Geography is the science of our world. Coupled with GIS, geography is helping us to better understand the earth and apply geographic knowledge to a host of human activities. The outcome is the emergence of The Geographic Approach—a new way of thinking and problem solving that integrates geographic information into how we understand and manage our planet. This approach allows us to create geographic knowledge by measuring the earth, organizing this data, and analyzing and modeling various processes and their relationships. The Geographic Approach also allows us to apply this knowledge to the way we design, plan, and change our world.
Approaching a problem geographically involves framing the question from a location-based perspective. What is the problem you are trying to solve or analyze, and where is it located? Being as specific as possible about the question you're trying to answer will help you with the later stages of The Geographic Approach, when you're faced with deciding how to structure the analysis, which analytic methods to use, and how to present the results to the target audience.
After clearly defining the problem, it is necessary to determine the data needed to complete your analysis and ascertain where that data can be found or generated. The type of data and the geographic scope of your project will help direct your methods of collecting data and conducting the analysis. If the method of analysis requires detailed and/or high-level information, it may be necessary to create or calculate the new data. Creating new data may simply mean calculating new values in the data table or obtaining new map layers or attributes but may also require geoprocessing.
You will not know for certain whether the data you have acquired is appropriate for your study until you thoroughly examine it. This includes visual inspection, as well as investigating how the data is organized (its schema), how well the data corresponds to other datasets and the rules of the physical world (its topology), and the story of where the data came from (its metadata).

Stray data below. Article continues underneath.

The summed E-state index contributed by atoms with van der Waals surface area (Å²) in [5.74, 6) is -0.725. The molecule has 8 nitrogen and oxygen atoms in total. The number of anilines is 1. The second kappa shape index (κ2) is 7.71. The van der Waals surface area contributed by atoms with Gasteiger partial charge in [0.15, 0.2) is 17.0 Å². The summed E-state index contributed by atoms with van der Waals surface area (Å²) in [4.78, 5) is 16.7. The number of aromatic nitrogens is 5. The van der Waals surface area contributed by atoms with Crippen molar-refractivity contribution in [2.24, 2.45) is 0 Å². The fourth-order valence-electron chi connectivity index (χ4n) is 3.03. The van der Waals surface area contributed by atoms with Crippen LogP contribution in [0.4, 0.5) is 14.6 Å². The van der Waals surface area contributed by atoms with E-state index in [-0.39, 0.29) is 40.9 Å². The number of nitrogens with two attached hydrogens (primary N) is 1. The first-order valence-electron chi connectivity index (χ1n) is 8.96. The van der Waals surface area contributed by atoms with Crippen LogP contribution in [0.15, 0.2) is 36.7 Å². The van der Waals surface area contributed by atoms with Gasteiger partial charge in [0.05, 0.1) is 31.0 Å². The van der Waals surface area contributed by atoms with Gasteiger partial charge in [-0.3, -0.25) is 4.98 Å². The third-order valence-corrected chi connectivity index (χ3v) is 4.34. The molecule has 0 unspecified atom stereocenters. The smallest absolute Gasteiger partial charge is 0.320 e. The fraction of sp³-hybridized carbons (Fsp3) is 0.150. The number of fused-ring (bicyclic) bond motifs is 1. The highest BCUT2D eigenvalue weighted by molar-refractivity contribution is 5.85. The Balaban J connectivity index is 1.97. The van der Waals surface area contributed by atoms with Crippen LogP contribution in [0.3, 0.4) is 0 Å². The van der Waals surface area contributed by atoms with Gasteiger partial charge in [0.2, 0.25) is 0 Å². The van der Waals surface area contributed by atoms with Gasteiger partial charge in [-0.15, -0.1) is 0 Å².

The data is processed and analyzed based on the method of examination or analysis you choose, which is dependent on the results you hope to achieve. Do not underestimate the power of "eyeballing" the data. Looking at the results can help you decide whether the information is valid or useful, or whether you should rerun the analysis using different parameters or even a different method. GIS modeling tools make it relatively easy to make these changes and create new output.
The results and presentation of the analysis are important parts of The Geographic Approach. The results can be shared through reports, maps, tables, and charts and delivered in printed form or digitally over a network or on the Web. You need to decide on the best means for presenting your analysis. You can compare the results from different analyses and see which method presents the information most accurately. And you can tailor the results for different audiences. For example, one audience might require a conventional report that summarizes the analyses and conveys recommendations or comparable alternatives. Another audience may need an interactive format that allows them to ask what-if questions or pursue additional analysis.